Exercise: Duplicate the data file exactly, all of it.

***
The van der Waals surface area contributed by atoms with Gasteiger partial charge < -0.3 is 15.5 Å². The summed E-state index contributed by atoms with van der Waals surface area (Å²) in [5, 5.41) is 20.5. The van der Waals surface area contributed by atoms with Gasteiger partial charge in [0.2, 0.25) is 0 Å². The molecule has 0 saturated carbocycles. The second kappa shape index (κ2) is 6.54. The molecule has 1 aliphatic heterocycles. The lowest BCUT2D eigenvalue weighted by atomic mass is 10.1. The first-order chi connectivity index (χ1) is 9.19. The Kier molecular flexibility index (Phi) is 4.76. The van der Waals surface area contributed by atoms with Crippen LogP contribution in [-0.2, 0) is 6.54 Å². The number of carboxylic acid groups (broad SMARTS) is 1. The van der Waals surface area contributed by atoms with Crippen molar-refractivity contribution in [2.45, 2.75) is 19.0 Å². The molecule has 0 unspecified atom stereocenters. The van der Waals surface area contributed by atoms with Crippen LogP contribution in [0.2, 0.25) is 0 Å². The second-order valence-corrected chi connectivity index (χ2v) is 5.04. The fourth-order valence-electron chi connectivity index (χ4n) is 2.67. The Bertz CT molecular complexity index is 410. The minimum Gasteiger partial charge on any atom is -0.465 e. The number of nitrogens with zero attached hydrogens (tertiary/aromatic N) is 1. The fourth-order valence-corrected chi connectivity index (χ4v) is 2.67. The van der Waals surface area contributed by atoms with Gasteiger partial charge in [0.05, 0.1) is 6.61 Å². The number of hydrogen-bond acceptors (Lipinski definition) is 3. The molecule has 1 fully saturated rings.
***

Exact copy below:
The van der Waals surface area contributed by atoms with Gasteiger partial charge < -0.3 is 15.5 Å². The summed E-state index contributed by atoms with van der Waals surface area (Å²) in [5, 5.41) is 20.5. The van der Waals surface area contributed by atoms with Gasteiger partial charge in [0.2, 0.25) is 0 Å². The molecule has 0 saturated carbocycles. The second kappa shape index (κ2) is 6.54. The molecule has 1 aliphatic heterocycles. The lowest BCUT2D eigenvalue weighted by atomic mass is 10.1. The first-order chi connectivity index (χ1) is 9.19. The Kier molecular flexibility index (Phi) is 4.76. The van der Waals surface area contributed by atoms with Crippen LogP contribution in [-0.2, 0) is 6.54 Å². The number of carboxylic acid groups (broad SMARTS) is 1. The van der Waals surface area contributed by atoms with Crippen molar-refractivity contribution in [2.45, 2.75) is 19.0 Å². The molecule has 0 unspecified atom stereocenters. The van der Waals surface area contributed by atoms with Crippen LogP contribution in [0.2, 0.25) is 0 Å². The second-order valence-corrected chi connectivity index (χ2v) is 5.04. The fourth-order valence-electron chi connectivity index (χ4n) is 2.67. The Bertz CT molecular complexity index is 410. The minimum Gasteiger partial charge on any atom is -0.465 e. The number of nitrogens with zero attached hydrogens (tertiary/aromatic N) is 1. The fourth-order valence-corrected chi connectivity index (χ4v) is 2.67. The van der Waals surface area contributed by atoms with Gasteiger partial charge in [0.05, 0.1) is 6.61 Å². The number of hydrogen-bond acceptors (Lipinski definition) is 3. The molecule has 1 fully saturated rings.